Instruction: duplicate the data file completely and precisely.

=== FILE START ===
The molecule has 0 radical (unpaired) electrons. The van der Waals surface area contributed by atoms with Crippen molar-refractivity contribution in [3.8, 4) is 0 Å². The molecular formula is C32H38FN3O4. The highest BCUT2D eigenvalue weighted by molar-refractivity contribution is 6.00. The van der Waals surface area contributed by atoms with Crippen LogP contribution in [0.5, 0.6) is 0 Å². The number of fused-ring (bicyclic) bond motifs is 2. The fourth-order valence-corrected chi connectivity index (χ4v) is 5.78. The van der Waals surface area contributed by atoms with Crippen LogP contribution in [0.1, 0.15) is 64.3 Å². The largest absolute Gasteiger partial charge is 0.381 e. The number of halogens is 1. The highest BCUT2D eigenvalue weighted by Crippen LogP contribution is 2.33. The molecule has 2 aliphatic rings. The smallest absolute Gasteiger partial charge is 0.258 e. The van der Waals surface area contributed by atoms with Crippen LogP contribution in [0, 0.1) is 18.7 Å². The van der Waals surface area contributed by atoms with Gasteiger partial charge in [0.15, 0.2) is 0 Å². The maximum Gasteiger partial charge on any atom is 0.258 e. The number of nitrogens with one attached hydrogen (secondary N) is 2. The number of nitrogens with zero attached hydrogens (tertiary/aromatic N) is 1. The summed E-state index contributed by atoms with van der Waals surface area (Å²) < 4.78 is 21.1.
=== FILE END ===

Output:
The molecule has 0 radical (unpaired) electrons. The van der Waals surface area contributed by atoms with Crippen molar-refractivity contribution in [3.8, 4) is 0 Å². The molecular formula is C32H38FN3O4. The highest BCUT2D eigenvalue weighted by molar-refractivity contribution is 6.00. The van der Waals surface area contributed by atoms with Crippen LogP contribution in [0.5, 0.6) is 0 Å². The number of fused-ring (bicyclic) bond motifs is 2. The fourth-order valence-corrected chi connectivity index (χ4v) is 5.78. The van der Waals surface area contributed by atoms with Crippen LogP contribution in [0.1, 0.15) is 64.3 Å². The largest absolute Gasteiger partial charge is 0.381 e. The number of halogens is 1. The highest BCUT2D eigenvalue weighted by Crippen LogP contribution is 2.33. The molecule has 2 aliphatic rings. The smallest absolute Gasteiger partial charge is 0.258 e. The van der Waals surface area contributed by atoms with Crippen LogP contribution in [0, 0.1) is 18.7 Å². The van der Waals surface area contributed by atoms with Gasteiger partial charge in [0.15, 0.2) is 0 Å². The maximum Gasteiger partial charge on any atom is 0.258 e. The number of nitrogens with one attached hydrogen (secondary N) is 2. The number of nitrogens with zero attached hydrogens (tertiary/aromatic N) is 1. The summed E-state index contributed by atoms with van der Waals surface area (Å²) < 4.78 is 21.1.